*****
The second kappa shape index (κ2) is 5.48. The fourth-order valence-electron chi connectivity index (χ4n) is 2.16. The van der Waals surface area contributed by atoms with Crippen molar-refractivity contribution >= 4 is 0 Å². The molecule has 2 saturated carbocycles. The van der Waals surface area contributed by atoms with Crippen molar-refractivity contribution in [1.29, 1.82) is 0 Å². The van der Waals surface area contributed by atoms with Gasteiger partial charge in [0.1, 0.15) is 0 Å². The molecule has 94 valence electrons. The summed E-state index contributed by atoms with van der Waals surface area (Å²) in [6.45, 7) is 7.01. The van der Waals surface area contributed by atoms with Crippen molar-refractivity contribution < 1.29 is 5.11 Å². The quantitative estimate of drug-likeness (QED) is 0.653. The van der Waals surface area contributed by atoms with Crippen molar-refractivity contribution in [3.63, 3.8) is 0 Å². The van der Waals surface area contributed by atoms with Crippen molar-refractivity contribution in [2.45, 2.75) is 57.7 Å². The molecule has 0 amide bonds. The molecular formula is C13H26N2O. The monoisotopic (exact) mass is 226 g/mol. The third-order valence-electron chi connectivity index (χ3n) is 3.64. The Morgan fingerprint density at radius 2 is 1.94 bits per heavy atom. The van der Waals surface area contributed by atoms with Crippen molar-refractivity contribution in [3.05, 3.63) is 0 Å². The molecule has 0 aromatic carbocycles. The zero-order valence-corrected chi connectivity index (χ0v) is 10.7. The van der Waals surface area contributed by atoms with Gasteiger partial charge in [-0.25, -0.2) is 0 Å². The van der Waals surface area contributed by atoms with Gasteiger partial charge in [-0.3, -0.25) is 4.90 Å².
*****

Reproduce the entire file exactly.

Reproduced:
The second kappa shape index (κ2) is 5.48. The fourth-order valence-electron chi connectivity index (χ4n) is 2.16. The van der Waals surface area contributed by atoms with Crippen molar-refractivity contribution >= 4 is 0 Å². The molecule has 2 saturated carbocycles. The van der Waals surface area contributed by atoms with Crippen molar-refractivity contribution in [1.29, 1.82) is 0 Å². The van der Waals surface area contributed by atoms with Gasteiger partial charge in [0.1, 0.15) is 0 Å². The molecule has 94 valence electrons. The summed E-state index contributed by atoms with van der Waals surface area (Å²) in [6.45, 7) is 7.01. The van der Waals surface area contributed by atoms with Crippen molar-refractivity contribution < 1.29 is 5.11 Å². The quantitative estimate of drug-likeness (QED) is 0.653. The van der Waals surface area contributed by atoms with Crippen molar-refractivity contribution in [3.63, 3.8) is 0 Å². The van der Waals surface area contributed by atoms with Crippen molar-refractivity contribution in [2.45, 2.75) is 57.7 Å². The molecule has 0 amide bonds. The molecular formula is C13H26N2O. The monoisotopic (exact) mass is 226 g/mol. The third-order valence-electron chi connectivity index (χ3n) is 3.64. The Morgan fingerprint density at radius 2 is 1.94 bits per heavy atom. The van der Waals surface area contributed by atoms with Crippen molar-refractivity contribution in [3.05, 3.63) is 0 Å². The molecule has 0 aromatic carbocycles. The zero-order valence-corrected chi connectivity index (χ0v) is 10.7. The van der Waals surface area contributed by atoms with Gasteiger partial charge in [-0.25, -0.2) is 0 Å². The van der Waals surface area contributed by atoms with Gasteiger partial charge in [-0.3, -0.25) is 4.90 Å².